Georgia Tech Addressing the Nation’s Call for Semiconductors

Cleanroom staff holding a wafer

Left to right: Arijit Raychowdhury, Victor Fung, Jennifer Hasler, Michael Filler, and Chip White


Semiconductors, or microchips, are vital to life in the modern world. They’re used in the microwave you heated your breakfast in this morning, the car you drove to work, the mobile phone you shouldn’t use while driving, the bank ATM you visited, and the screened device you’re reading this story on.

They’re in our TVs, refrigerators, and washing machines, helping us live comfortable lives. They also help us stay alive as part of the medical network, used in pacemakers, blood pressure monitors, and MRI machines, among other things. Also, our national economic and defense systems rely on them. Basically, semiconductors control and manage the flow of information in the machinery that keeps the world going.

And right now, at Georgia Tech, researchers are working to innovate chip technology to ensure that U.S. semiconductor development is globally competitive, reliable, sustainable, and resilient, today and in the future.

“If you look at semiconductors, or the whole area of computing, it spans across Georgia Tech — across many different schools and disciplines,” said Arijit Raychudhury, professor and Steve W. Chaddick Chair in the School of Electrical and Computer Engineering (ECE). “Starting with physics and chemistry, where we essentially learn how different types of materials will react, to materials science and engineering, to electrical engineering and computer engineering, to computer science.”

It's a diverse, multidisciplinary enterprise from bottom to top, Raychudhury noted. And there is still plenty of room at the bottom, as theoretical physicist Richard P. Feynman famously said more than 60 years ago, predicting that one day we’d be making things at the atomic level. We are. It’s a familiar realm to Victor Fung and his lab, where they are designing new materials for semiconductors from the ground up, atom by atom.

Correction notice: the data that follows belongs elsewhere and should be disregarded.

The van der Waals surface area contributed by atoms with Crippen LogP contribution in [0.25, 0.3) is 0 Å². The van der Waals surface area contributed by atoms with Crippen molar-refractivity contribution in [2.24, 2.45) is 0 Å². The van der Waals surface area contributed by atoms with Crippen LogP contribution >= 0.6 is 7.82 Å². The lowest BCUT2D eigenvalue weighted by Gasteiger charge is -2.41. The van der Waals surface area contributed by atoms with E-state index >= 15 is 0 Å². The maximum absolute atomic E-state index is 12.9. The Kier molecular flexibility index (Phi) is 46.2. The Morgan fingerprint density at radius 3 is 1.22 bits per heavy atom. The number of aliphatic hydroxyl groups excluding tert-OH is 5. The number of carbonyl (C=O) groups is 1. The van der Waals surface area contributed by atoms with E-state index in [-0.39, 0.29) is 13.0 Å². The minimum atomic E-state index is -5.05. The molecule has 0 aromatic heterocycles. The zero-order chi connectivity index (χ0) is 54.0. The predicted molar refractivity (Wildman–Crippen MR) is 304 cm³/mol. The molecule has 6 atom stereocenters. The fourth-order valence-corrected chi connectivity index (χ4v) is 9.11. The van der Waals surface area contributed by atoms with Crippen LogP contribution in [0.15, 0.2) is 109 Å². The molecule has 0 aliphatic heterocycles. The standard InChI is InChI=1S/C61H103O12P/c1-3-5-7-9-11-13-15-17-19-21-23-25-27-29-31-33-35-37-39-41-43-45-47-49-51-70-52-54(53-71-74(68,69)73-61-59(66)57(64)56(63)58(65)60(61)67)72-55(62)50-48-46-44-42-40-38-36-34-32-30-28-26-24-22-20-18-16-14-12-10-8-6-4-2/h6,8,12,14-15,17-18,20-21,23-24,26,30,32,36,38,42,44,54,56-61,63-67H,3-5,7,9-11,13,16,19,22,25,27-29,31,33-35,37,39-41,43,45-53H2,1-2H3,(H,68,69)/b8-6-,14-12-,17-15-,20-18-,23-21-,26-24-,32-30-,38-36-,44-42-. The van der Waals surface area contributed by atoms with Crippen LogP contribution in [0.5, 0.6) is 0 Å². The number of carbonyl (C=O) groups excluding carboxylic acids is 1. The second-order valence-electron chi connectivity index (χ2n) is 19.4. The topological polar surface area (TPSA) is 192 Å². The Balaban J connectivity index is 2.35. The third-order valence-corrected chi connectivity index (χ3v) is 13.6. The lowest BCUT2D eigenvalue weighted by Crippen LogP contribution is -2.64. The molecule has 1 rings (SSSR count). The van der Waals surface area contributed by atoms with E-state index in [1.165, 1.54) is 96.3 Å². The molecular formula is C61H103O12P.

“We are interested in exploring how to translate the latest advances in AI and machine learning to aid in accelerating computational materials simulations and materials discovery,” said Fung, assistant professor in the School of Computational Science and Engineering. “We’ve been developing methods which can accurately predict a wide range of materials’ properties, to greatly facilitate high-throughput materials screening.”

Fung’s lab is using AI to discover previously unstudied materials with the electronic properties to build into chips. This approach to creating “designer” semiconductors would be significantly faster and cover more of the materials space than current methods.

Improving the Landscape

Smaller, more efficient, and more powerful are all part of the constantly evolving landscape in semiconductor research and development. It’s a very expensive landscape. While many chips are about the size of a fingernail, they are among the most complex human-made objects on Earth. Just building a semiconductor fabrication factory costs billions of dollars.

For a chemical engineer like Michael Filler, that sounds like opportunity.

“Chemical engineers think about how we produce products on a massive scale,” said Filler, associate professor in the School of Chemical and Biomolecular Engineering and associate director of the Institute for Electronics and Nanotechnology (IEN).

Filler, whose research involves the growing of semiconductor components, like transistors, from seed particles, is aiming to help democratize the process of chip development, bringing down the cost substantially while maintaining performance. In a not too distant future, that could mean an individual at home printing a chip on a machine similar to a 3D printer.

“Imagine a laser printer that can literally spit out custom electronics in a matter of minutes,” Filler said. “We’re big believers in the individual’s ability to be creative and know what they want to build for their applications. Ultimately, we’re interested in giving makers and prototypers opportunities to customize electronics.”

He’s in the right place for the far-reaching research he has in mind, adding, “We are so blessed with great facilities at Georgia Tech. It would be hard to imagine working somewhere else, because very few places have the diversity and quality of tooling we have here.”